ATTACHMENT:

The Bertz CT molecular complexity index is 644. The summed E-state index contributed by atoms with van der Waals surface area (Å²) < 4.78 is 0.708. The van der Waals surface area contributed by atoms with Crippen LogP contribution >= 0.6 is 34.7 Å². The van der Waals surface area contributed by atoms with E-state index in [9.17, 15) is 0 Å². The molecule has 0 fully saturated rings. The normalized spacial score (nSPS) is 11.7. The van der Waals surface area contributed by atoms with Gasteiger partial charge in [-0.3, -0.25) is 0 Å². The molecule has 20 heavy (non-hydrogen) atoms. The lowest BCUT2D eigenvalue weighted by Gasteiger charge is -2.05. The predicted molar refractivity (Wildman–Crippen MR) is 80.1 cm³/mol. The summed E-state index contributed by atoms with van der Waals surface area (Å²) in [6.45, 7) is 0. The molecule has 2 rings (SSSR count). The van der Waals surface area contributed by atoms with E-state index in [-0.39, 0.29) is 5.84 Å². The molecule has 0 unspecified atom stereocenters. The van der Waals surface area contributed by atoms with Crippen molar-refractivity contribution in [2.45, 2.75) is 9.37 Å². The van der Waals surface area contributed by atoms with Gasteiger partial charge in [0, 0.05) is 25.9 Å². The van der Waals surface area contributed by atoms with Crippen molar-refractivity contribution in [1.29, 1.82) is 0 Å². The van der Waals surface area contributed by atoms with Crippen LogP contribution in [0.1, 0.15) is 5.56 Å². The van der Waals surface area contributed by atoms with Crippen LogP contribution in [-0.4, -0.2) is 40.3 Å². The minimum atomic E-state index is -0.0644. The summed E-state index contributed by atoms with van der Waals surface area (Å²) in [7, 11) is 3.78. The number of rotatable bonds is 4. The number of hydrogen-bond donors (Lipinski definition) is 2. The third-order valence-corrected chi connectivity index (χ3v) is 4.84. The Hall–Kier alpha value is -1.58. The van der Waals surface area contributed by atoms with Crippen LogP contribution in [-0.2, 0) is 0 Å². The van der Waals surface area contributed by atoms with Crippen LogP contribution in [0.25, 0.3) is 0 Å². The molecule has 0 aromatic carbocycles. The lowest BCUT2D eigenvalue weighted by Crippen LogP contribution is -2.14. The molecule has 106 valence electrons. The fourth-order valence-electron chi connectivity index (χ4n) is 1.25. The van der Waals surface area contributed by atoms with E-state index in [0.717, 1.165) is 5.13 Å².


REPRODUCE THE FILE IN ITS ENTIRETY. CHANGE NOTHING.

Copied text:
The Bertz CT molecular complexity index is 644. The summed E-state index contributed by atoms with van der Waals surface area (Å²) < 4.78 is 0.708. The van der Waals surface area contributed by atoms with Crippen LogP contribution >= 0.6 is 34.7 Å². The van der Waals surface area contributed by atoms with E-state index in [9.17, 15) is 0 Å². The molecule has 0 fully saturated rings. The normalized spacial score (nSPS) is 11.7. The van der Waals surface area contributed by atoms with Gasteiger partial charge in [-0.3, -0.25) is 0 Å². The molecule has 20 heavy (non-hydrogen) atoms. The lowest BCUT2D eigenvalue weighted by Gasteiger charge is -2.05. The predicted molar refractivity (Wildman–Crippen MR) is 80.1 cm³/mol. The summed E-state index contributed by atoms with van der Waals surface area (Å²) in [6.45, 7) is 0. The molecule has 2 rings (SSSR count). The van der Waals surface area contributed by atoms with E-state index in [-0.39, 0.29) is 5.84 Å². The molecule has 0 unspecified atom stereocenters. The van der Waals surface area contributed by atoms with Crippen molar-refractivity contribution in [2.45, 2.75) is 9.37 Å². The van der Waals surface area contributed by atoms with Gasteiger partial charge in [0, 0.05) is 25.9 Å². The van der Waals surface area contributed by atoms with Crippen molar-refractivity contribution in [1.29, 1.82) is 0 Å². The van der Waals surface area contributed by atoms with Crippen LogP contribution in [0.1, 0.15) is 5.56 Å². The van der Waals surface area contributed by atoms with Crippen LogP contribution in [-0.4, -0.2) is 40.3 Å². The minimum atomic E-state index is -0.0644. The summed E-state index contributed by atoms with van der Waals surface area (Å²) in [7, 11) is 3.78. The number of rotatable bonds is 4. The number of hydrogen-bond donors (Lipinski definition) is 2. The third-order valence-corrected chi connectivity index (χ3v) is 4.84. The Hall–Kier alpha value is -1.58. The van der Waals surface area contributed by atoms with Crippen LogP contribution in [-0.2, 0) is 0 Å². The van der Waals surface area contributed by atoms with Crippen LogP contribution in [0.25, 0.3) is 0 Å². The molecule has 0 aromatic carbocycles. The lowest BCUT2D eigenvalue weighted by Crippen LogP contribution is -2.14. The molecule has 106 valence electrons. The fourth-order valence-electron chi connectivity index (χ4n) is 1.25. The van der Waals surface area contributed by atoms with E-state index in [0.717, 1.165) is 5.13 Å².